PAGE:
Hospice volunteers help the people they serve live every moment of life to the fullest and enable the organizations they work with to achieve their mission in the community. Most hospice volunteers choose to give their time helping others because of their own experience with the compassionate care hospice provided to a dying loved one.

For those interested in learning more about hospice or volunteer opportunities, please visit our Volunteer page or call 319-351-5665.

Volunteer Recognition Event

Volunteers are the heart of Iowa City Hospice, and we look forward to honoring them during our annual Volunteer Recognition Event!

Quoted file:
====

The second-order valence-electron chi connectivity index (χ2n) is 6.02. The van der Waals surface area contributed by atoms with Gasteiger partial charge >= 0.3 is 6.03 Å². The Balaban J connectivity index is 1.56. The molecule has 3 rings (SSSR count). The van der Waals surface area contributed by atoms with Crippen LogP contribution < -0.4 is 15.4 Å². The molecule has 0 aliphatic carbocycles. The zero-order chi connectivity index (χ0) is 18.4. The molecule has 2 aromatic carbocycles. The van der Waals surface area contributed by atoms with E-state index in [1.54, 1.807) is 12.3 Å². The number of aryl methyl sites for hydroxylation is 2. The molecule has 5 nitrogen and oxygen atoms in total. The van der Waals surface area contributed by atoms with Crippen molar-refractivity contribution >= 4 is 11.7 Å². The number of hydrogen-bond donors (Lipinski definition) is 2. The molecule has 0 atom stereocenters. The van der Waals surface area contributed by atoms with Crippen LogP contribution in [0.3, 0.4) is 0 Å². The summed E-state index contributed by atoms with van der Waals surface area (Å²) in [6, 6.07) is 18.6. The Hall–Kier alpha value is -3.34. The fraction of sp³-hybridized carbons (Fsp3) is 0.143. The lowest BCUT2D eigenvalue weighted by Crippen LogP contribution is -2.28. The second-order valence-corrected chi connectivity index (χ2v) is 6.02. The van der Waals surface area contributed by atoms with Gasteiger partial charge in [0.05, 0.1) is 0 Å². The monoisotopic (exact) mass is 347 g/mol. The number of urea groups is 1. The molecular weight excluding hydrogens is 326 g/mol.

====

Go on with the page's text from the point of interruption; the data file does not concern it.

The event will take place on Wednesday April 26th, from 5:00-7:00 pm at the Kirkwood Room in Iowa City. Please join us for good food, great conversation, and a presentation by Mercedes Bern-Klug, an Associate Professor and Director of Aging and Longevity Studies at the University of Iowa.

Don’t worry if you can’t arrive by 5:00! Feel free to join us for all or part of the event. Food will be served buffet style from 5:00-6:00, and our speaker’s presentation will be from 6:00-6:30.

In order to help us plan for the event, please click here to RSVP.

Volunteer Training January 2017

What: Patient and Family Support Volunteer Training
When: Friday, January 27, 2017 from 5:00 pm – 8:00 pm and Saturday, January 28, 2017 from 8:30 am – 5:00 pm.
Where: Mercy Medical Plaza, 540 E Jefferson St, Iowa City, IA 52245

If you are interested in being a volunteer, click here and please fill out a volunteer application.